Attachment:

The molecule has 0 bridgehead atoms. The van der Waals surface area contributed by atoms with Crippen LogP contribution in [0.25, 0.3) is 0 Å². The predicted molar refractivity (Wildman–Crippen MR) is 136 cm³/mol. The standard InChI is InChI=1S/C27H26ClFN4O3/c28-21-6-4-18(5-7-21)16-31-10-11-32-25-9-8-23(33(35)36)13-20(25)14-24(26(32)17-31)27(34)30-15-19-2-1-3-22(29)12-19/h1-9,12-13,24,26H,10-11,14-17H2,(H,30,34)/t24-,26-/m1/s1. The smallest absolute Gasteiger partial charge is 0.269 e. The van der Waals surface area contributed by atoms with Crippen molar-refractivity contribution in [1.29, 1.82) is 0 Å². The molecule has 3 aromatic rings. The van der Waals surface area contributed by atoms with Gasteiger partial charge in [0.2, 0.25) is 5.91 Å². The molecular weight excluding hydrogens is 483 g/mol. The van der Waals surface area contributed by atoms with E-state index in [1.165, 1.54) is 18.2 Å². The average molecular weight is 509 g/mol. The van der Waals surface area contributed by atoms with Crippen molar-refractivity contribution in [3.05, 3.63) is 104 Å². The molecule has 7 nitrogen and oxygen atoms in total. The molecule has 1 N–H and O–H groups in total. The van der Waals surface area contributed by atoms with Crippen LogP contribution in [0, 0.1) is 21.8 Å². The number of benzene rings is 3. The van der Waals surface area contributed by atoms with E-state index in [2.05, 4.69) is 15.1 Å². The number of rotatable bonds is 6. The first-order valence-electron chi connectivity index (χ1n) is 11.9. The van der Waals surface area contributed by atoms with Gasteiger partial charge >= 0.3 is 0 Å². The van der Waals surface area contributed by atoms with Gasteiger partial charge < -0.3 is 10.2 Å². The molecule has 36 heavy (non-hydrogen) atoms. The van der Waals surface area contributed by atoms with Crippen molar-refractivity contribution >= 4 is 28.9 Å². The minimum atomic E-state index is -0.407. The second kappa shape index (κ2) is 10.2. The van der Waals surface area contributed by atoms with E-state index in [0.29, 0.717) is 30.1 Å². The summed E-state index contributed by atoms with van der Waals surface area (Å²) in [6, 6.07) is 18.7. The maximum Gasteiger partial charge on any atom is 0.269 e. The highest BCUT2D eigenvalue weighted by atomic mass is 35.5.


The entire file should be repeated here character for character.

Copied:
The molecule has 0 bridgehead atoms. The van der Waals surface area contributed by atoms with Crippen LogP contribution in [0.25, 0.3) is 0 Å². The predicted molar refractivity (Wildman–Crippen MR) is 136 cm³/mol. The standard InChI is InChI=1S/C27H26ClFN4O3/c28-21-6-4-18(5-7-21)16-31-10-11-32-25-9-8-23(33(35)36)13-20(25)14-24(26(32)17-31)27(34)30-15-19-2-1-3-22(29)12-19/h1-9,12-13,24,26H,10-11,14-17H2,(H,30,34)/t24-,26-/m1/s1. The smallest absolute Gasteiger partial charge is 0.269 e. The van der Waals surface area contributed by atoms with Crippen molar-refractivity contribution in [1.29, 1.82) is 0 Å². The molecule has 3 aromatic rings. The van der Waals surface area contributed by atoms with Gasteiger partial charge in [0.2, 0.25) is 5.91 Å². The molecular weight excluding hydrogens is 483 g/mol. The van der Waals surface area contributed by atoms with E-state index in [1.165, 1.54) is 18.2 Å². The average molecular weight is 509 g/mol. The van der Waals surface area contributed by atoms with Crippen molar-refractivity contribution in [3.05, 3.63) is 104 Å². The molecule has 7 nitrogen and oxygen atoms in total. The molecule has 1 N–H and O–H groups in total. The van der Waals surface area contributed by atoms with Crippen LogP contribution in [0, 0.1) is 21.8 Å². The number of benzene rings is 3. The van der Waals surface area contributed by atoms with E-state index in [2.05, 4.69) is 15.1 Å². The number of rotatable bonds is 6. The first-order valence-electron chi connectivity index (χ1n) is 11.9. The van der Waals surface area contributed by atoms with Gasteiger partial charge >= 0.3 is 0 Å². The van der Waals surface area contributed by atoms with Gasteiger partial charge < -0.3 is 10.2 Å². The molecule has 36 heavy (non-hydrogen) atoms. The van der Waals surface area contributed by atoms with Crippen molar-refractivity contribution >= 4 is 28.9 Å². The minimum atomic E-state index is -0.407. The second kappa shape index (κ2) is 10.2. The van der Waals surface area contributed by atoms with E-state index in [0.29, 0.717) is 30.1 Å². The summed E-state index contributed by atoms with van der Waals surface area (Å²) in [6, 6.07) is 18.7. The maximum Gasteiger partial charge on any atom is 0.269 e. The highest BCUT2D eigenvalue weighted by atomic mass is 35.5.